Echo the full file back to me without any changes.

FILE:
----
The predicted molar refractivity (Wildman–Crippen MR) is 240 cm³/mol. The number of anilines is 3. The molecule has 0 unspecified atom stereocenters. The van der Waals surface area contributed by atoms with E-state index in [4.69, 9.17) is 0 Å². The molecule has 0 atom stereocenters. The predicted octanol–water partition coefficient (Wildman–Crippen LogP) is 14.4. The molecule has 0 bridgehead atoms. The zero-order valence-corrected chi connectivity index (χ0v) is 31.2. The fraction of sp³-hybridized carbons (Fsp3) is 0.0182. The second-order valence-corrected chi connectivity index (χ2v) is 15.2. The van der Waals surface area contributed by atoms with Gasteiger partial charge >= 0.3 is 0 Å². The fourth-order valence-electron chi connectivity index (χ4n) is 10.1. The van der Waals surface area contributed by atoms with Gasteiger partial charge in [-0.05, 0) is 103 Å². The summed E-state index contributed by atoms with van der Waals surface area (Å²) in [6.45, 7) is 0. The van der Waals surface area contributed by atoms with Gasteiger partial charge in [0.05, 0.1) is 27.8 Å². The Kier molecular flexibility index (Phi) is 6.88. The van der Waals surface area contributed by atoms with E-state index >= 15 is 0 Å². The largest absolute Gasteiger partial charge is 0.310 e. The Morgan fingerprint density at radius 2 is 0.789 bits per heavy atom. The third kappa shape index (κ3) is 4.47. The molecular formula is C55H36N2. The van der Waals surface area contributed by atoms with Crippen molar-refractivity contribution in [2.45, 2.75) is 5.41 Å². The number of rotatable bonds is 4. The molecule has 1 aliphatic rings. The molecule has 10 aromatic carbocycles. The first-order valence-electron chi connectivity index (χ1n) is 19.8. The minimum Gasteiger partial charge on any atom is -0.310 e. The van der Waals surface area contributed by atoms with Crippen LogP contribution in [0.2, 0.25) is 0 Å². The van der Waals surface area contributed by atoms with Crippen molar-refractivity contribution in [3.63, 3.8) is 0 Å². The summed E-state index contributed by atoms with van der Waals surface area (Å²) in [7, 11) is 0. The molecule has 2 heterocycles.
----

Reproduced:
The predicted molar refractivity (Wildman–Crippen MR) is 240 cm³/mol. The number of anilines is 3. The molecule has 0 unspecified atom stereocenters. The van der Waals surface area contributed by atoms with E-state index in [4.69, 9.17) is 0 Å². The molecule has 0 atom stereocenters. The predicted octanol–water partition coefficient (Wildman–Crippen LogP) is 14.4. The molecule has 0 bridgehead atoms. The zero-order valence-corrected chi connectivity index (χ0v) is 31.2. The fraction of sp³-hybridized carbons (Fsp3) is 0.0182. The second-order valence-corrected chi connectivity index (χ2v) is 15.2. The van der Waals surface area contributed by atoms with Gasteiger partial charge >= 0.3 is 0 Å². The fourth-order valence-electron chi connectivity index (χ4n) is 10.1. The van der Waals surface area contributed by atoms with Gasteiger partial charge in [-0.05, 0) is 103 Å². The summed E-state index contributed by atoms with van der Waals surface area (Å²) in [6.45, 7) is 0. The van der Waals surface area contributed by atoms with Gasteiger partial charge in [0.05, 0.1) is 27.8 Å². The Kier molecular flexibility index (Phi) is 6.88. The van der Waals surface area contributed by atoms with E-state index >= 15 is 0 Å². The largest absolute Gasteiger partial charge is 0.310 e. The Morgan fingerprint density at radius 2 is 0.789 bits per heavy atom. The third kappa shape index (κ3) is 4.47. The molecular formula is C55H36N2. The van der Waals surface area contributed by atoms with Crippen molar-refractivity contribution in [2.45, 2.75) is 5.41 Å². The number of rotatable bonds is 4. The molecule has 1 aliphatic rings. The molecule has 10 aromatic carbocycles. The first-order valence-electron chi connectivity index (χ1n) is 19.8. The minimum Gasteiger partial charge on any atom is -0.310 e. The van der Waals surface area contributed by atoms with Crippen LogP contribution in [0.2, 0.25) is 0 Å². The van der Waals surface area contributed by atoms with Crippen molar-refractivity contribution in [3.63, 3.8) is 0 Å². The summed E-state index contributed by atoms with van der Waals surface area (Å²) in [7, 11) is 0. The molecule has 2 heterocycles.